Court order seeks to end disruption of MARTA bus service

Scores of MARTA bus drivers have called in sick this week, disrupting hundreds of bus routes.

Scores of MARTA bus drivers have called in sick this week, disrupting hundreds of bus routes.

MARTA bus and rail operators could be held in contempt of court if they fail to report to work without good cause under an order approved by a Fulton County judge Thursday.

The consent order by Judge Constance Russell also requires Amalgamated Transit Union Local 732 to urge MARTA employees to show up to work, and to refrain from encouraging them to call in sick or otherwise illegally hinder transit operations.

The order — negotiated by MARTA and the union — came on the fourth day of labor unrest that has seen scores of bus drivers call in sick. Though the number has diminished each day, more than 50 drivers called in sick Thursday morning. And at an afternoon court hearing, MARTA attorney Justin Barnes cited a social media post calling for bus and rail operators to skip work Super Bowl weekend.

“Even though these numbers have decreased some, this is still going on,” Barnes told the judge.

MARTA has been negotiating a new labor contract with the ATU. They reached a tentative agreement Saturday. But that apparently has not satisfied some employees — about 130 bus drivers called in sick Monday, followed by 122 Tuesday and 92 Wednesday.

That’s a fraction of MARTA’s 1,199 full-time bus operators and 49 part-timers. But it was enough to disrupt 250 bus routes Monday through Wednesday.

That may have affected thousands of residents who rely on buses to get around. But the sickout has not affected rail service — a key to getting people to and from Super Bowl events this week.

MARTA CEO Jeffrey Parker has said he does not expect labor unrest to affect the Super Bowl. Still, Barnes raised that prospect in court Thursday, as evidence of the urgency of MARTA’s predicament.

MARTA sought a restraining order requiring the union to disavow the sickout and to get back to work. The transit agency said it had evidence that union leaders had coordinated the sickout.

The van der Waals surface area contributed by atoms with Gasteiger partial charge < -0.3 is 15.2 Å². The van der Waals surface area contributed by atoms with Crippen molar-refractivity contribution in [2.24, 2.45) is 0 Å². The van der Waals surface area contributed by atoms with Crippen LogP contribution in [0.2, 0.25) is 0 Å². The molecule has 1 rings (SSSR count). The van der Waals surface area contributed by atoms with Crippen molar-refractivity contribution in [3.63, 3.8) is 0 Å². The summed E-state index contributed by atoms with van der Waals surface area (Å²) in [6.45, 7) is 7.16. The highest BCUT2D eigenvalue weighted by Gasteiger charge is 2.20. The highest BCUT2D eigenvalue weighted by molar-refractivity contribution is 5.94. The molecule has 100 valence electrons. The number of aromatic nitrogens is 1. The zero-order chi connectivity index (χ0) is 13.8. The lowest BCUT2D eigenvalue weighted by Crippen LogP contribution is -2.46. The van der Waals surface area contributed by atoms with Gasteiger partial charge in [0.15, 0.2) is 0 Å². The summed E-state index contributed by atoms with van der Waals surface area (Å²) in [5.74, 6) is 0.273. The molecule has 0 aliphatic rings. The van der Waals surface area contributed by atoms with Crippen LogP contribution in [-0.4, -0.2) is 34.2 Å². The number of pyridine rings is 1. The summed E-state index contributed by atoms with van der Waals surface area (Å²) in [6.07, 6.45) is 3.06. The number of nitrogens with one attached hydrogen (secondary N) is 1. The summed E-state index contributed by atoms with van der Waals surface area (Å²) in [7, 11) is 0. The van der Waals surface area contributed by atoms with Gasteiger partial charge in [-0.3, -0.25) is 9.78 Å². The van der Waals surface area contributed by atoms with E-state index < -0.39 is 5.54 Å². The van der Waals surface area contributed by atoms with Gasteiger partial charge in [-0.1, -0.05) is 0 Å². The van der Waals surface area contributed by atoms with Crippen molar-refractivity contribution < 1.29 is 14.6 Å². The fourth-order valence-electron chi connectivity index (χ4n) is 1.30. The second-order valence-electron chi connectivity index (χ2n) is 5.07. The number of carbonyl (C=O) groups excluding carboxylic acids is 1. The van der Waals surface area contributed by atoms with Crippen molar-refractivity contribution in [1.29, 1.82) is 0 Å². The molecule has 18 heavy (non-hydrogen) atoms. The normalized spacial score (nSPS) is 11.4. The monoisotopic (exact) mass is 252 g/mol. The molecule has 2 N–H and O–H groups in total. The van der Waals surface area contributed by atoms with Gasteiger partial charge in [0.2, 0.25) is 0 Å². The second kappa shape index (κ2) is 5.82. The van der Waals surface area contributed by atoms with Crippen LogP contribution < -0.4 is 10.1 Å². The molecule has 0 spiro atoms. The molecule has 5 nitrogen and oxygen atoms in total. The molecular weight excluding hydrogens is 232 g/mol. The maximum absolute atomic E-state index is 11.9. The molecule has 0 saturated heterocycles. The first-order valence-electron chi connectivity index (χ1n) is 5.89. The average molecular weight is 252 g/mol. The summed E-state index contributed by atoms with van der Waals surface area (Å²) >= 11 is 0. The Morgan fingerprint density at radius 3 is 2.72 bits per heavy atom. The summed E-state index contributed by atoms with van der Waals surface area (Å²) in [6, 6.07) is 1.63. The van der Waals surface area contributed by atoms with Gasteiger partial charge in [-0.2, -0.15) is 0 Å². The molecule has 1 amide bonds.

Barnes cited a text message that referred employees to a union vice president for information about the sickout. And he cited a recorded phone conversation — obtained by MARTA — in which a union official allegedly directed a bus driver to call in sick Monday and to claim his personal vehicle had broken down.

“The union has coordinated these efforts,” Barnes told the judge.

ATU attorney Steven Leibel denied the union was involved. He said the ATU has called on employees to report to work. It has posted messages on its Facebook page and distributed leaflets to employees.

“We do not condone it,” Leibel told the judge.

Russell wondered why the parties couldn’t agree on a way to proceed. After huddling in a jury room for nearly two hours, they returned with the court order. Among other things, it stipulates that a sickout or other deliberate work stoppage violates the existing union contract and state law. And both workers and union leaders could be held in contempt if they break the law.

MARTA released a statement after the hearing saying it’s pleased the order “requires the union to reinforce to their members the importance of providing critical transit services to our residents and visitors at all times.”

The union admitted no wrongdoing in the order. After the hearing, Leibel said he’s optimistic union members will heed the call to return to work.

“We’re doing everything we can to make sure that happens,” he said.

Whether or not the labor unrest continues, MARTA may not drop the matter. Before the hearing, Barnes told the union that MARTA intends to fire workers who don’t have a legitimate excuse for calling in sick.

Such firings could be tied up in arbitration for some time.

“This is going to be a really lengthy situation,” Leibel told the judge. “We’ve been told people are going to be deposed all over the place.”